Author Interviews, Exercise - Fitness, Gender Differences, Rheumatology / 14.02.2017 Interview with: Adam Culvenor, PT, PhD Research Fellow,Institute of Anatomy Paracelsus Medizinische Privatuniversität Strubergasse Salzburg, Austria What is the background for this study? What are the main findings? Response: Thigh muscle weakness, particularly of the knee extensors (quadriceps), is a common feature of people with knee osteoarthritis. Thigh muscle weakness could be a consequence of knee osteoarthritis, or precede knee osteoarthritis development. There is conflicting evidence regarding the role of thigh muscle weakness as a risk factor for incident knee osteoarthritis in both men and women. Thigh muscle specific strength is a measure of muscle quality incorporating both the capacity of the muscle to produce force as well as muscle structure (ie. size, cross-sectional area), and preliminary data suggests this may be a more relevant measure of strength in relation to knee osteoarthritis development. (more…)
Author Interviews, Environmental Risks, Gender Differences, Heart Disease / 14.02.2017 Interview with: Nathalie Auger MD MSc FRCPC Montréal, Québec What is the background for this study? Response: Snow shoveling is a challenging cardiovascular activity. Some studies suggest a link between snowfall and myocardial infarction, but use aggregate data which are limited. We used health data for individuals in the province of Quebec, Canada to analyze the association between snowfall and likelihood of hospital admission or death due to myocardial infarction. (more…)
Author Interviews, CDC, Gender Differences, HIV, Race/Ethnic Diversity / 09.02.2017 Interview with: Donna Hubbard McCree, PhD MPH, RPh Association Director for Health Equity/Division of HIV/AIDS Prevention Centers for Disease Control and Prevention What is the background for this study? What are the main findings? Response: HIV diagnosis rates among women declined 40% between 2005 and 2014 with the largest decline, 42%, occurring in black women. However, in 2015 black women represented 61% of HIV diagnoses among women. Our goal in this analysis was to determine whether the decline resulted in a decrease in the disparities among African American, Hispanic and white women between 2010 and 2014. There is currently not a standard method for measuring HIV-related disparity. However, for this analysis we used three different measures – the absolute rate difference (the difference between the group with the lowest rate and the group with the highest rate); 2) the diagnosis disparity ratio (the ratio of the difference between the group rate and the overall population rate to the overall rate); and 3) the Index of Disparity (the average of the differences between rates for specific groups and the total rate divided by the total rate, expressed as a percentage). The absolute rate difference between black women and white women decreased annually, from 36.9 in 2010 to 28.3 in 2014. The diagnosis disparity ratio for black women compared to the total population decreased from 1.7 in 2010 to 1.2 in 2014. The Index of Disparity increased during 2010–2011, and then decreased each year during 2012–2014. Although disparities still exist, these findings indicate improvement. (more…)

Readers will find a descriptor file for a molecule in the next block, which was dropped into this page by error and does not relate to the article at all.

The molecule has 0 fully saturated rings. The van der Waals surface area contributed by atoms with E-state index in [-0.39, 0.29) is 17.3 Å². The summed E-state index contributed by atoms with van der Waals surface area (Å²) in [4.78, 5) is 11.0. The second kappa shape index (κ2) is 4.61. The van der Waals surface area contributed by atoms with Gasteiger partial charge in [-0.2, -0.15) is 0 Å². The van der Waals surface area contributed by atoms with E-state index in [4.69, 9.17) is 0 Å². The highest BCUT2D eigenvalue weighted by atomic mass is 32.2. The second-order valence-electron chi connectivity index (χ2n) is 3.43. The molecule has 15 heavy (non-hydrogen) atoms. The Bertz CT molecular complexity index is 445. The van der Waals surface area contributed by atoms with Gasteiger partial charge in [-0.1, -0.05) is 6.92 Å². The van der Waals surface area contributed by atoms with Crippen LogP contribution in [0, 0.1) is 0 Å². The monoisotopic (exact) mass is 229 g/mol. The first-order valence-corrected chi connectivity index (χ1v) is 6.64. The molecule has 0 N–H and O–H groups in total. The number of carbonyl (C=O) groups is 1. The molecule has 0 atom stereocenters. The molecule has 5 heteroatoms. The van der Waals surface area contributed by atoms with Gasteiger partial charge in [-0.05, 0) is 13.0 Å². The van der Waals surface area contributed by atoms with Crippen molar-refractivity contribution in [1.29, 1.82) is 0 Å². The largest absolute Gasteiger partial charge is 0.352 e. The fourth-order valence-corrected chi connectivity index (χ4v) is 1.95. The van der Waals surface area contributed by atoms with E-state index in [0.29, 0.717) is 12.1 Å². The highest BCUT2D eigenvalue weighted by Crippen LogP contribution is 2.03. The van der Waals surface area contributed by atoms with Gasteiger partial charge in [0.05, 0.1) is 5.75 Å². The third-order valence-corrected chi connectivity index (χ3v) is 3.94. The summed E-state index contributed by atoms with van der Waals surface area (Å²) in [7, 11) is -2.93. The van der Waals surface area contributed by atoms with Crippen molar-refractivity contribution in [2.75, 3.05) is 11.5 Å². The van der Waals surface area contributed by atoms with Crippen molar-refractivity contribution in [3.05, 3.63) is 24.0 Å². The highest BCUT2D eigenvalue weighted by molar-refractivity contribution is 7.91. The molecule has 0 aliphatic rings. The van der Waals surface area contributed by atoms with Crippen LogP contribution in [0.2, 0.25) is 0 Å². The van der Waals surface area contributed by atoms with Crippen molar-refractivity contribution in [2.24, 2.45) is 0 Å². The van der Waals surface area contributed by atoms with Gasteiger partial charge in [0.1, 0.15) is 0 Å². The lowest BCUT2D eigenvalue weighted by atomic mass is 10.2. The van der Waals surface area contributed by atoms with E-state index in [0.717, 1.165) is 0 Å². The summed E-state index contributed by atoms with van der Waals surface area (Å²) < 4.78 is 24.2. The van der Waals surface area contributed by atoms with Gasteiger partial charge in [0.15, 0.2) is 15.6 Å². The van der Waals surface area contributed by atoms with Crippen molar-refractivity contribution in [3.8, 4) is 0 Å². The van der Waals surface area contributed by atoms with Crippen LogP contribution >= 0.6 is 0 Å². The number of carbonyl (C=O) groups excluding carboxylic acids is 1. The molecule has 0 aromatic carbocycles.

Author Interviews, Cognitive Issues, Gender Differences, Hip Fractures, Orthopedics / 09.02.2017 Interview with: Ann L. Gruber-Baldini, Ph.D. Professor, Division of Gerontology Director, Program in Epidemiology and Human Genetics Department of Epidemiology & Public Health University of Maryland School of Medicine What is the background for this study? Response: While men make up only about 25% of all hip fractures, the number of men who fracture their hip is increasing and we know men are more likely to die than women after a hip fracture. It is also known that those with cognitive impairments, typically due to delirium and Alzheimer's disease and related dementia, are more likely to do more poorly after the fracture. The impact of both sex and cognition on outcomes after hip fracture has not been fully explored. (more…)